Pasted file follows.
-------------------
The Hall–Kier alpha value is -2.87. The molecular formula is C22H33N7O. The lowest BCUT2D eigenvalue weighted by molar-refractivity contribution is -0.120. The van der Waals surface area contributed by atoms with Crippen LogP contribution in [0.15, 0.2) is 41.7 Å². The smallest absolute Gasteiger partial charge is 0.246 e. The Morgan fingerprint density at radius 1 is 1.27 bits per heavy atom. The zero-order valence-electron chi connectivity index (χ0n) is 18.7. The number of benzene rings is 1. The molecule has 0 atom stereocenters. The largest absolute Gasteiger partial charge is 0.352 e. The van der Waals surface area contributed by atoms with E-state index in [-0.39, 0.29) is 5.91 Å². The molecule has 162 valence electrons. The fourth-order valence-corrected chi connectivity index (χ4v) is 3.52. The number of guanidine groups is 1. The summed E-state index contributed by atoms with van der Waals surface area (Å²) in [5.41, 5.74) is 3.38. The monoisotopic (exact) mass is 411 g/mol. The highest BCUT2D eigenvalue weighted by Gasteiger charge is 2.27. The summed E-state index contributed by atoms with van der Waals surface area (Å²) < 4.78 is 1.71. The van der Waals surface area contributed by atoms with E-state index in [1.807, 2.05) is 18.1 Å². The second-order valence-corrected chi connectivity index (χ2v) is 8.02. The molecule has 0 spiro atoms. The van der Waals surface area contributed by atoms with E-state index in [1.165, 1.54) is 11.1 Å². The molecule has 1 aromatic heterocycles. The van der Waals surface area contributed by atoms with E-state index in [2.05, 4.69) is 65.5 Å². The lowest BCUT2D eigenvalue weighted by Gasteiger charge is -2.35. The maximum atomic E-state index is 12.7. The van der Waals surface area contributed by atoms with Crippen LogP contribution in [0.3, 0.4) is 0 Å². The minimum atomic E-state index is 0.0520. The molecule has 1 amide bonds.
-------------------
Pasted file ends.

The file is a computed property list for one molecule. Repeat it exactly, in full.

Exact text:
The Hall–Kier alpha value is -2.87. The molecular formula is C22H33N7O. The lowest BCUT2D eigenvalue weighted by molar-refractivity contribution is -0.120. The van der Waals surface area contributed by atoms with Crippen LogP contribution in [0.15, 0.2) is 41.7 Å². The smallest absolute Gasteiger partial charge is 0.246 e. The Morgan fingerprint density at radius 1 is 1.27 bits per heavy atom. The zero-order valence-electron chi connectivity index (χ0n) is 18.7. The number of benzene rings is 1. The molecule has 0 atom stereocenters. The largest absolute Gasteiger partial charge is 0.352 e. The van der Waals surface area contributed by atoms with E-state index in [-0.39, 0.29) is 5.91 Å². The molecule has 162 valence electrons. The fourth-order valence-corrected chi connectivity index (χ4v) is 3.52. The number of guanidine groups is 1. The summed E-state index contributed by atoms with van der Waals surface area (Å²) in [5.41, 5.74) is 3.38. The monoisotopic (exact) mass is 411 g/mol. The highest BCUT2D eigenvalue weighted by Gasteiger charge is 2.27. The summed E-state index contributed by atoms with van der Waals surface area (Å²) < 4.78 is 1.71. The van der Waals surface area contributed by atoms with E-state index in [1.807, 2.05) is 18.1 Å². The second-order valence-corrected chi connectivity index (χ2v) is 8.02. The molecule has 0 spiro atoms. The van der Waals surface area contributed by atoms with E-state index in [1.165, 1.54) is 11.1 Å². The molecule has 1 aromatic heterocycles. The van der Waals surface area contributed by atoms with E-state index in [2.05, 4.69) is 65.5 Å². The lowest BCUT2D eigenvalue weighted by Gasteiger charge is -2.35. The maximum atomic E-state index is 12.7. The van der Waals surface area contributed by atoms with Crippen LogP contribution in [0.3, 0.4) is 0 Å². The minimum atomic E-state index is 0.0520. The molecule has 1 amide bonds.